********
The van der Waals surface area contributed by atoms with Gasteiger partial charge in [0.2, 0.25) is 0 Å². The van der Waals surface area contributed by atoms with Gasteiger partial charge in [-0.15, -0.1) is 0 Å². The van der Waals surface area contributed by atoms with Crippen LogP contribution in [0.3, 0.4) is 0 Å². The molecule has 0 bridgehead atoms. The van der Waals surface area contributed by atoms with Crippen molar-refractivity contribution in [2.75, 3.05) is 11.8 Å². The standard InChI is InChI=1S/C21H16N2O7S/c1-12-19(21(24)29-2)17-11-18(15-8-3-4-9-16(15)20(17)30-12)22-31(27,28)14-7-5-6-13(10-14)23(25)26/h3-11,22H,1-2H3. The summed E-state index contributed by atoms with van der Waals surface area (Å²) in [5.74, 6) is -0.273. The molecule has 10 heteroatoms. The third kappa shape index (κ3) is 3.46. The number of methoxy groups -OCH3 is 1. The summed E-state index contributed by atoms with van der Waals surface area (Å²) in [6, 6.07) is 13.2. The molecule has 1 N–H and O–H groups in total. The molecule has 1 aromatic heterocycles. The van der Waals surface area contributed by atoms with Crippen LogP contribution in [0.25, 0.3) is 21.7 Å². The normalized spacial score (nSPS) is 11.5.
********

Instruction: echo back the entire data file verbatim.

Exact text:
The van der Waals surface area contributed by atoms with Gasteiger partial charge in [0.2, 0.25) is 0 Å². The van der Waals surface area contributed by atoms with Gasteiger partial charge in [-0.15, -0.1) is 0 Å². The van der Waals surface area contributed by atoms with Crippen LogP contribution in [0.3, 0.4) is 0 Å². The molecule has 0 bridgehead atoms. The van der Waals surface area contributed by atoms with Crippen molar-refractivity contribution in [2.75, 3.05) is 11.8 Å². The standard InChI is InChI=1S/C21H16N2O7S/c1-12-19(21(24)29-2)17-11-18(15-8-3-4-9-16(15)20(17)30-12)22-31(27,28)14-7-5-6-13(10-14)23(25)26/h3-11,22H,1-2H3. The summed E-state index contributed by atoms with van der Waals surface area (Å²) in [5.74, 6) is -0.273. The molecule has 10 heteroatoms. The third kappa shape index (κ3) is 3.46. The number of methoxy groups -OCH3 is 1. The summed E-state index contributed by atoms with van der Waals surface area (Å²) in [6, 6.07) is 13.2. The molecule has 1 N–H and O–H groups in total. The molecule has 1 aromatic heterocycles. The van der Waals surface area contributed by atoms with Crippen LogP contribution in [0.25, 0.3) is 21.7 Å². The normalized spacial score (nSPS) is 11.5.